This is not a guidebook to Venice.  It is a memoir of a woman who fell in love with the city whilst falling in love with a Venetian who spotted her one day in a coffee shop and left her messages to "meet me tomorrow" etc.  The difference here is that she (a non-Italian speaker) was already middle-aged, with a golden career in America, two grown children and a nice home - and he? a non-English speaking bank manager of a small branch, same job for 30 years, no excitement, no family, an apartment he bathed and slept in and no chance of change.

Suddenly, for both of them, there was a chance of a new life, a total change in everything, and for her a change of country too.  He seemed a rather morose man, and certainly full of the Italian trait of knowing that things cannot be changed; if it takes three months to arrange to pay a bill, then it takes three months.  And into his life comes this woman who is desperate to understand this, desperate to make him (and herself) happy, and in reading it, your hope that they will succeed.

The descriptions of places and people made me smile and laugh, and read bits out to the hubs so that I could enjoy them all over again.  The way the smoking civil servant inhaled smoke into her nose as well as her mouth and exhaled just a tiny puff at the end;  the old fruit seller who, in the winter, set a fire in a coal scuttle to keep herself warm, and roasted apples in the embers of that fire, and so many more things.  A delight to read even though I wanted to shake the Italian, who was not only morose but dictatorial.... until I realised that he didn't know what joy was, really, until he met her.

Friday, 30 June 2017

Mrs Mac suggests - What to read in JULY

Here in the UK we had a really hot spell in June followed by several very rainy days indeed..... nearly switched the central heating back on!!  So now the season for Day Lilies is on us, and I really would like some sun to show them off at their best!  Ah.  Weather.  We all get it, and we all talk about it.

So what shall we read in July?  How about

 something with a drink in the title

 - after all, if I get my wish I will certainly be reading in the garden, and a nice cool something or other will do just fine for company.  Here are a few suggestions, but whatever you choose, Cheers!

The Wine of Angles - Phil Rickman
Cider with Rosie - Laurie Lee
Gin Glorious Gin: How Mother's Ruin Became the Spirit of London - Oliva Williams

and finally, one I have read and enjoyed myself:  

Campari for Breakfast - Sarah Crowe

Monday, 26 June 2017

The Lie - Helen Dunmore

When Helen Dunmore died recently, the booky website where I serve as a moderator  had several members who agreed to read one of hers.  This was my choice. When I'm going to write about a book I always look at the one star reviews on Amazon, and this was no different.  Today it was 11 of those against 140 five stars.  Of course everyone is entitled to their own opinion, but I found the reasons for not enjoying the read were odd to say the least (although I have heard the same comments many times before).  "It wasn't going anywhere".  Well, no, it isn't a thriller, it is the experience of a man who saw his best friend die in front of him in WW1.  "Birdsong is better" - well yes, it may be, but again it may not.  Both books are about WW1 and the tragedy of it all - but please, negative commenters, review the book!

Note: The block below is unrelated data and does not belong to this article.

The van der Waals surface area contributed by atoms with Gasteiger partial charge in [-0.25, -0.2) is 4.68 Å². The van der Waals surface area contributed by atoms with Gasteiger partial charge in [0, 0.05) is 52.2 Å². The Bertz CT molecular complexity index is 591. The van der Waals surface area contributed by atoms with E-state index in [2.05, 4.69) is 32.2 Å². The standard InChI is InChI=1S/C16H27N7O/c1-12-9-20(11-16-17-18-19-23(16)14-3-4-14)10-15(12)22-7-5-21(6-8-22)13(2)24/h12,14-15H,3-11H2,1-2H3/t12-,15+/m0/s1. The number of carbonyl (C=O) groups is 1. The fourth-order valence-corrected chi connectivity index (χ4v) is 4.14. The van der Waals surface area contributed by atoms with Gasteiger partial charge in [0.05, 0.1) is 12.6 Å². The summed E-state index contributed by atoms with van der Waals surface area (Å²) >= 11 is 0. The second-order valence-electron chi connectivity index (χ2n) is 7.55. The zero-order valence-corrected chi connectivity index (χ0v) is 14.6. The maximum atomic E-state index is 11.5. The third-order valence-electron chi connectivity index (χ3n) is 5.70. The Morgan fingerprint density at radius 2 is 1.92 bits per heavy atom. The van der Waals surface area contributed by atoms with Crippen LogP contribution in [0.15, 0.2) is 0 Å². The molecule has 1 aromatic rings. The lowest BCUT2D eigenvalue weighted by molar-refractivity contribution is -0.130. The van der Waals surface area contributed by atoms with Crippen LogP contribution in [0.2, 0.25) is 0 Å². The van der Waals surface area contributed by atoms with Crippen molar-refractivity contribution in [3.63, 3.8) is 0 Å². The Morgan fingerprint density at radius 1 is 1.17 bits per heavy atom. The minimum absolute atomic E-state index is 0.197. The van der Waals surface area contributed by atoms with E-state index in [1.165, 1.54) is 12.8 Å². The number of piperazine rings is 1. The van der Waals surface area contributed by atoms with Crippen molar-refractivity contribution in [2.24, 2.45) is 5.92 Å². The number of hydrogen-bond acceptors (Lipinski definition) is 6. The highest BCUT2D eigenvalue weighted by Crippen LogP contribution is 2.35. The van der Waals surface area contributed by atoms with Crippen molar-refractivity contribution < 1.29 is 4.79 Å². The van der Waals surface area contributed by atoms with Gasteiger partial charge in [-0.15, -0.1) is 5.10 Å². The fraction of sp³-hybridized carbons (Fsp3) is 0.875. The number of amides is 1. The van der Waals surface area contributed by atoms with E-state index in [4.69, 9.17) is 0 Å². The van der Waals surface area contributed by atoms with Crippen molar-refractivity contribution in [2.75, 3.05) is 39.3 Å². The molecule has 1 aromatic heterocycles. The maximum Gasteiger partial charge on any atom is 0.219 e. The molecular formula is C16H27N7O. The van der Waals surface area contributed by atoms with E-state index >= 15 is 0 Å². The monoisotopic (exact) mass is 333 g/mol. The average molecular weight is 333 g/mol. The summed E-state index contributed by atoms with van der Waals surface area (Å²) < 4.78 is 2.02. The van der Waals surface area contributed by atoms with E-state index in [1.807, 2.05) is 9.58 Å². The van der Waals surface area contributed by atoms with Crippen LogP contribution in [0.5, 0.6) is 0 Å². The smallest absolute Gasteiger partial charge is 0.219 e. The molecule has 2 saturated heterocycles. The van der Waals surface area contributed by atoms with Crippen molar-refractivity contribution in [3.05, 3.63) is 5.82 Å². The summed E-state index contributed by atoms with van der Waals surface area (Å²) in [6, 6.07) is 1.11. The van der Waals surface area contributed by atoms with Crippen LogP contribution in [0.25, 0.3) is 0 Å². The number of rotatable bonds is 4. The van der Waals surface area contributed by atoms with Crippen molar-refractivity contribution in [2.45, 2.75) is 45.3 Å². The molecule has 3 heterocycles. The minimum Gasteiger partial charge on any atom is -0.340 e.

This is not the first of Dunmore's I have read, and I have more on my shelves which I shall certainly read.  Her books tend to be on the shorter side (this one is 292 pages), but they are always worth the read.

Dan comes home from the war with a few scrapes; a little thinner than when he went out to war, but physically not too bad at all.  He comes home to find his home gone, for his Mother died when he was in France and his home was rented.  Landlords want rent now, even though Dan was fighting to protect the country.... it didn't matter.  And so he is taken in by Mary Pascoe who lives in a one roomed cottage just outside town.  She is elderly and ill, and Dan takes over the garden, growing food, milking the goat, collecting the chickens' eggs, sleeping at night in a lean to-shelter, which whilst basic, is better than a dugout in the trenches over the Channel.  Mary becomes sicker, and eventually dies.  But not before telling Dan that she does not want to be buried in town in a churchyard "shoulder to shoulder" with others; and also that the cottage and land are now his.  So he does what she asked.  He wraps her carefully in canvas, digs a proper grave, and buries her at the top of the garden with a boulder rolled at her head.  He cleans the cottage and, after the turmoil of the war, starts to try to live again.  And doesn't tell anyone, nor register the death.